WCX™ 17: SAE World Congress Experience (1506) Noise and Vibration Conference and Exhibition (1)

Direct Injection Compression Ignition Engine: Cold Start on Gasoline and Diesel

  • Wayne State University - Sampad Mukhopadhyay, Sunil Srinivas Badavath, Naeim Henein
Published 2017-03-28 by SAE International in United States
The superior fuel economy of direct injection internal combustion engines (diesel and gasoline) is related to use of a high compression ratio to auto-ignite the fuel and the overall lean combustible mixture. Two of the major problems in diesel engine emissions are the NOx and soot emissions, which are caused by the heterogeneity of the charge and the properties of the diesel fuel. Conventional Direct Injection Spark Ignition Gasoline engines don't have these problems because of the fuel properties particularly its volatility. However, its efficiency and specific power output are limited by the knock, knock produced preignition and the sporadic preignition phenomenon. The Gasoline Direct Injection Compression Ignition (GDICI) engine combines the superior features of the two engines by increasing the compression ratio and use of gasoline as a fuel. One of the main advantages of the GDICI engine is the low combustion temperature and associated low engine out emissions of NOx and Particulates.

Fatigue Life Prediction of Induction Hardened Case Depth Specimens Made From 38MnVS6 Micro Alloyed Steel

  • Bharat Forge, Ltd. - Dattaprasad Lomate
  • IIT Bombay - Asim Tewari
  • Show More
Published 2017-03-28 by SAE International in United States
The application of induction hardening treatment plays a vital role for enhancing fatigue life of various automotive components. This will incorporate compressive residual stresses in the component at significant extent. In this paper, wide range of experiments have been carried out on Rotating Bending Fatigue (RBF) specimens made from 38MnVS6 micro alloyed steel with induction hardening up to three different case depths. The set of specimens are fatigue tested at fully reverse loading condition using rotating bending fatigue testing machine. Based on this study a surface treatment factor is evaluated. This surface treatment factor is used as an input for evaluating precise fatigue life of the specimen using FEA packages. The fatigue life evaluated using FEA is showing good agreement with the results obtained through tests on the actual specimens.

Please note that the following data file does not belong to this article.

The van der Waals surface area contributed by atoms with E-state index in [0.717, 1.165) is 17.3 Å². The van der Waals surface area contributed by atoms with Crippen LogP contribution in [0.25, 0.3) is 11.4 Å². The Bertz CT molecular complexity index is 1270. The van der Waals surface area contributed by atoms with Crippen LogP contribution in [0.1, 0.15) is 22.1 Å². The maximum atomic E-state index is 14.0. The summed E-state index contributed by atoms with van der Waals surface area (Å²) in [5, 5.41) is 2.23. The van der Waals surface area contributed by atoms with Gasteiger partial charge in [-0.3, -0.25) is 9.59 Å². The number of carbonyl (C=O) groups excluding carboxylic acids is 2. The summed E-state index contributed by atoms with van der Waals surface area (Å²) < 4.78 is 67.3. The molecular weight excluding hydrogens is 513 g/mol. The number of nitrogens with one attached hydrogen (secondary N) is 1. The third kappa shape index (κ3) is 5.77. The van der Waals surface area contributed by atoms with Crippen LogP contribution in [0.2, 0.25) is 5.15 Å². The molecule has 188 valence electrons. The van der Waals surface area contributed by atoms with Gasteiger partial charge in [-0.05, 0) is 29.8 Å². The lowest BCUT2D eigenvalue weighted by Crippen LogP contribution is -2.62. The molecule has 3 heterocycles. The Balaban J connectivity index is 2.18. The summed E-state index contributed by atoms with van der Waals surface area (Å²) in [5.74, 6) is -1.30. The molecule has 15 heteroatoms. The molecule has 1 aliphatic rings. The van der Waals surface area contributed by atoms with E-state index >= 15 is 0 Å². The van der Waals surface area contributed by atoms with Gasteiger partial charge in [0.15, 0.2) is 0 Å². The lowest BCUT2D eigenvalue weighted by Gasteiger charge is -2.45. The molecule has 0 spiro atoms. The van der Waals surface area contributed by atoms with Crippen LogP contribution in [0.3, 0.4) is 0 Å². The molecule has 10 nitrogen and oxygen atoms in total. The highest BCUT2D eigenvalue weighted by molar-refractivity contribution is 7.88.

Software Test and Calibration Using Virtual Manufacturing

  • GM Powertrain - William Goodwin
  • GM Global Propulsion Systems - Claudio Mancuso
  • Show More
Published 2017-03-28 by SAE International in United States
This paper describes how distributive computing along with statistical subsystem simulation can be applied to produce near production ready embedded vehicle software and calibrations. Coupling distributive computing and statistical simulation was first employed over a decade ago at General Motors to design and analyze propulsion subsystem hardware. Recently this method of simulation has been enhanced extending its capabilities to both test embedded vehicle code as well as develop calibrations. A primary advantage of this simulation technique is its ability to generate data from a statistically significant population of subsystems. The result is the acquisition of an optimal data set enabling the development of a robust design now including both embedded code and calibrations. Additionally it has been shown that there are significant economic advantages in terms of time and cost associated with this type of development when compared to traditional method. The following section will describe in detail using examples and data the advantages of this innovative approach to software testing and calibration.